History of Women’s struggle in South Africa

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Women’s Resistance Against the Pass Laws

During its long history of struggle, the ANC has always been in the vanguard of the struggle against racism, today known by the name 'apartheid". Some of these battles were won by the pioneers of the movement, others were lost, but all left a heritage of struggle upon which the younger gener­ations could build.

When the ANC was formed in Bloemfontein on 8 January 1912, the ink had hardly dried on the paper on which the two white races, the British and the Boers, had signed the 1910 Act of Union. In other words, the formation of the ANC was a direct response to the nefarious act, which alienated the black majority from power sharing. According to ANC documents, the gathering in Bloemfontein was an extraordi­nary one; it brought together people from every stratum of life and from every part of the country, including the then Protectorates of Bechuanaland, Swaziland and Basutoland. Former foes, who were still suspicious of each other, because of internecine and fratricidal strife between their forefa­thers, sat around a table and faced one another. The founders of the ANC made an appeal to the different groups to unite, in order to fight against the common enemy, which had turned black people into aliens in their own country, by forming the whites-only Union.

The ANC has stood the test of time because its roots, from the start, went very deep. It was formed by the masses, and the masses are its power. There are thousands of men and women whose names are unknown, but they are the ones who carried out its policy, who took part in its campaigns, who elected their leaders, who became the spokespeople for their cause. When I look at the ANC in retrospect, I appreciate how the organisation makes each and every member a valuable and indispensable part, so that the ANC belongs to the people; it is their shield and spear.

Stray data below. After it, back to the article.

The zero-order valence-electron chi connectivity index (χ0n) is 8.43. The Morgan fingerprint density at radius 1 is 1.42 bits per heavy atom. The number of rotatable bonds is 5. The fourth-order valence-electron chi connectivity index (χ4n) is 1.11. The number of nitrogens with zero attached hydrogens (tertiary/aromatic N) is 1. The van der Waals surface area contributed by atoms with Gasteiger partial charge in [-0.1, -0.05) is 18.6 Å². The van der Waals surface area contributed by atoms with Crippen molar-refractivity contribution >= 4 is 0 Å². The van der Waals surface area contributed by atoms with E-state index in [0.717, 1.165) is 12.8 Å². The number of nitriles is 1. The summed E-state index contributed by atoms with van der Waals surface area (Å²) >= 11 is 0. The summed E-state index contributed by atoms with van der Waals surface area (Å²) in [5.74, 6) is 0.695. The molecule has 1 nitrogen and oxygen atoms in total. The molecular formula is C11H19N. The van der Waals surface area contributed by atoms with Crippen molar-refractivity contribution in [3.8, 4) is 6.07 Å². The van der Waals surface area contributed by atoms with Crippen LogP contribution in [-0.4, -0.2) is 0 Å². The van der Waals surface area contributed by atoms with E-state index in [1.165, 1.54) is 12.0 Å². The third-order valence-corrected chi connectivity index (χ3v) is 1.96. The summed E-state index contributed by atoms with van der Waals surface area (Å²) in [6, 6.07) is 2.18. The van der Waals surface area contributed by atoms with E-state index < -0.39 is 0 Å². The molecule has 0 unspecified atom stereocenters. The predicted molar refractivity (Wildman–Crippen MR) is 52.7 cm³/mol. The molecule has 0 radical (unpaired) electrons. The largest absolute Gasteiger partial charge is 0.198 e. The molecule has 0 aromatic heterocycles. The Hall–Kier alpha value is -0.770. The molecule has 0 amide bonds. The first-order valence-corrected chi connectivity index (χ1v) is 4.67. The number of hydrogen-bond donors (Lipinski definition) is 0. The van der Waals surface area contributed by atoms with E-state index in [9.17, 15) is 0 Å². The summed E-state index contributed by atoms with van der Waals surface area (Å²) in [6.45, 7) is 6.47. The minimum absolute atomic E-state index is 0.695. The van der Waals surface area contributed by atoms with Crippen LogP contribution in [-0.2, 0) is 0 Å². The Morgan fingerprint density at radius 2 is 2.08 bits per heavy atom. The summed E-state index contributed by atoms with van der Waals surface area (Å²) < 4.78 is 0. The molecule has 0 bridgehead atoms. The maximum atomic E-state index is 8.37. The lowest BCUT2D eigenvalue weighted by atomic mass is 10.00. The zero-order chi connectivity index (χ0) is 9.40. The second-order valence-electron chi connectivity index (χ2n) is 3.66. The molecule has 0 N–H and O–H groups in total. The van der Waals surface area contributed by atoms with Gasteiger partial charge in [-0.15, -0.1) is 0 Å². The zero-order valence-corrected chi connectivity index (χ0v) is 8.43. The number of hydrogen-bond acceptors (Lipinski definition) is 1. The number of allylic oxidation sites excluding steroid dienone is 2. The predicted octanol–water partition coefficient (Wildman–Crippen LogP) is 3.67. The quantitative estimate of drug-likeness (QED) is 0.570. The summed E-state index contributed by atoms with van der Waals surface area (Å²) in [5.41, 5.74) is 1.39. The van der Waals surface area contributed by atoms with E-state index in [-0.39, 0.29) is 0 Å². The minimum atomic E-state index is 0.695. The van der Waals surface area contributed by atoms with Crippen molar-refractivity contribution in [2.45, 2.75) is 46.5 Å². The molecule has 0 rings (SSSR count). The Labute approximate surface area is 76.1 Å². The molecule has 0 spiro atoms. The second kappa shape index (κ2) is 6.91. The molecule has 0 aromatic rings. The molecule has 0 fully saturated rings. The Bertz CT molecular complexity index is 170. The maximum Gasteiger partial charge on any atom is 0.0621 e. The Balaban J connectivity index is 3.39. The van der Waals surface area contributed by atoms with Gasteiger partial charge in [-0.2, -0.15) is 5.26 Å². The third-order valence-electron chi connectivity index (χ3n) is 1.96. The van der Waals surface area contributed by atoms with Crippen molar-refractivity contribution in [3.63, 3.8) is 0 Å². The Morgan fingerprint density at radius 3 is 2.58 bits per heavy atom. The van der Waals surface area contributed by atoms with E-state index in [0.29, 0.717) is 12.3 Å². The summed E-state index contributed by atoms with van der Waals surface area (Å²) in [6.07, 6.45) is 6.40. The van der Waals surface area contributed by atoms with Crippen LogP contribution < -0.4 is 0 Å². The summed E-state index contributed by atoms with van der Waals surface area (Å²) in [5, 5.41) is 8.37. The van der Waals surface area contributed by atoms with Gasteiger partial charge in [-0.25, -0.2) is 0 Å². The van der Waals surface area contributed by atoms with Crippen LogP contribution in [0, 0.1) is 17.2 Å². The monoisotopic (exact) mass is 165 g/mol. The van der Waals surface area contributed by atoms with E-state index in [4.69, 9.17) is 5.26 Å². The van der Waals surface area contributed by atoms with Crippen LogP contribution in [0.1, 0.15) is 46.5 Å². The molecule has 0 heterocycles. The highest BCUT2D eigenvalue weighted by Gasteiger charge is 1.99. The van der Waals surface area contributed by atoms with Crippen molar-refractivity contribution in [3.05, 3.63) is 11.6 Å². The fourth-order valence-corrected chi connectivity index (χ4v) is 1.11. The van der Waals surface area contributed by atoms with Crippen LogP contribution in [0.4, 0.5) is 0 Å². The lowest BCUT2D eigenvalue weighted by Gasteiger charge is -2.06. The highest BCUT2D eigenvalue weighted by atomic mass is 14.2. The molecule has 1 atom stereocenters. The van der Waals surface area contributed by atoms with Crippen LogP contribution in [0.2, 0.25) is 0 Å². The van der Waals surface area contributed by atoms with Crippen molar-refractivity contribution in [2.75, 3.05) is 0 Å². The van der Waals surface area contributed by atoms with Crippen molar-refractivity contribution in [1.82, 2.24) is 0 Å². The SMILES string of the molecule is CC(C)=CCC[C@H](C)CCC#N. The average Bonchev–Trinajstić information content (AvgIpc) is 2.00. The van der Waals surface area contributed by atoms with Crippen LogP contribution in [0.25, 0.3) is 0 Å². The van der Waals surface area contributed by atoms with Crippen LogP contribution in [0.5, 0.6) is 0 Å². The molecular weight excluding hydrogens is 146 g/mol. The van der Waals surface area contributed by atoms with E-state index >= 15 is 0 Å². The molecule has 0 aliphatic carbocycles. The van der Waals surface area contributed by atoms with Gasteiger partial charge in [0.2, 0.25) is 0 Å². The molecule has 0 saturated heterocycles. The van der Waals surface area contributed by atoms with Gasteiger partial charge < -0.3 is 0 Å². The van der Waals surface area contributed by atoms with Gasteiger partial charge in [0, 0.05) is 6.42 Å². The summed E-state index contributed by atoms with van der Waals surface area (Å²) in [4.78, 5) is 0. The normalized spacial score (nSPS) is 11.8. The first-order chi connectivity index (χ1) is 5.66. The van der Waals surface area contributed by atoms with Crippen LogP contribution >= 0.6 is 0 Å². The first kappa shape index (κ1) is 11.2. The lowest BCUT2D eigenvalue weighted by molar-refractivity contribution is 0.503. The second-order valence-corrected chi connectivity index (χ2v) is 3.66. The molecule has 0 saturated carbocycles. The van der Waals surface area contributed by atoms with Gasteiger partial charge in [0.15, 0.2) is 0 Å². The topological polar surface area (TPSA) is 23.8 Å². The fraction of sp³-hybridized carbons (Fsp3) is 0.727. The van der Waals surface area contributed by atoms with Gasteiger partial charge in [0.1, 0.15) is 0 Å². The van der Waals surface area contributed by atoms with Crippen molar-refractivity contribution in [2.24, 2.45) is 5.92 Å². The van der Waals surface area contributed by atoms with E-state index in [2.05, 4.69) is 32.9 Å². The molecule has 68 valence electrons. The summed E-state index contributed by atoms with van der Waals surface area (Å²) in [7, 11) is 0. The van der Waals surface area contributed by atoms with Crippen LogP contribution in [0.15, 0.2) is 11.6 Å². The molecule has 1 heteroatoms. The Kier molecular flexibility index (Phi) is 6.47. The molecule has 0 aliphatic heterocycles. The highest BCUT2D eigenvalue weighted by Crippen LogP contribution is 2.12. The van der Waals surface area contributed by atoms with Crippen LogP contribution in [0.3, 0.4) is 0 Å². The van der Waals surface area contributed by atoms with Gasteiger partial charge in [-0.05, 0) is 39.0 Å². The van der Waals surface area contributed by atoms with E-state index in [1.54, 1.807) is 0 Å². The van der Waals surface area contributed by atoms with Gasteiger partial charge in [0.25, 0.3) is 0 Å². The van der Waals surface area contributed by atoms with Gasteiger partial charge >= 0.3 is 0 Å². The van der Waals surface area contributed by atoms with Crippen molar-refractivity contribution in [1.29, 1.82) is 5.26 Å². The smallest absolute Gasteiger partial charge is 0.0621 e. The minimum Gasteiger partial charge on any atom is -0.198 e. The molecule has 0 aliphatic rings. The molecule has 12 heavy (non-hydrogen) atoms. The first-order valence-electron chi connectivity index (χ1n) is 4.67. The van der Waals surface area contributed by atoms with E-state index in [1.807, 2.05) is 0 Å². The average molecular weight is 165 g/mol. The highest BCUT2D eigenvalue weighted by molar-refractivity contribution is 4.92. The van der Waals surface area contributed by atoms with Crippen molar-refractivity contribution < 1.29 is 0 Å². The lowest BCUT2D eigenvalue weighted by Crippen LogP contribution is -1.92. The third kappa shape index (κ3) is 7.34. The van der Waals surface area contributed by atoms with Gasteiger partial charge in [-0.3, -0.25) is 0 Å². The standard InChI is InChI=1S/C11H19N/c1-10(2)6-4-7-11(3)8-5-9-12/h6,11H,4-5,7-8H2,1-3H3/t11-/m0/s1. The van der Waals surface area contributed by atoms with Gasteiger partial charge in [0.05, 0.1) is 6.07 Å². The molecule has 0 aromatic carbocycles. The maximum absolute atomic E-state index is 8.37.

Thus, Mr Letlalo, who had joined the ANC in 1917, told us Africans had not been allowed to walk on the pavements in Pretoria, with the consequence that African women and chil­dren were injured daily. So, one day, together with a few other men, they defied this municipal regulation and walked on the pavement. They were arrested. During the court hearing, they stated the plight of black people, especially of women and children. The regulation was rescinded. From that victory, they went on to break the railway regulation, which made Africans travel in goods carriages instead of compartments. For that, too, they were arrested, but their campaign led to the railways introducing third class carriages, for Africans. These people govern by regulation. That is why Africans are always in trouble, because even when one thinks one is within the law, one ends up being caught up in the regulations by which these race laws are administered. It is a real nightmare for African people under apartheid. Right along the way, the ANC has fought one law after another.

But the longest, and most bitter, of the many battles the ANC has fought has been that against the Pass Laws. It is a fight that has gone on from generation to generation that has left many landmarks engraved with the names of men and women alike. The story I want to tell here is the one about the contribution of the women to the anti-pass law campaigns of my time, since their story is very special, and because no story of the liberation struggle can be complete without highlighting their particular participation.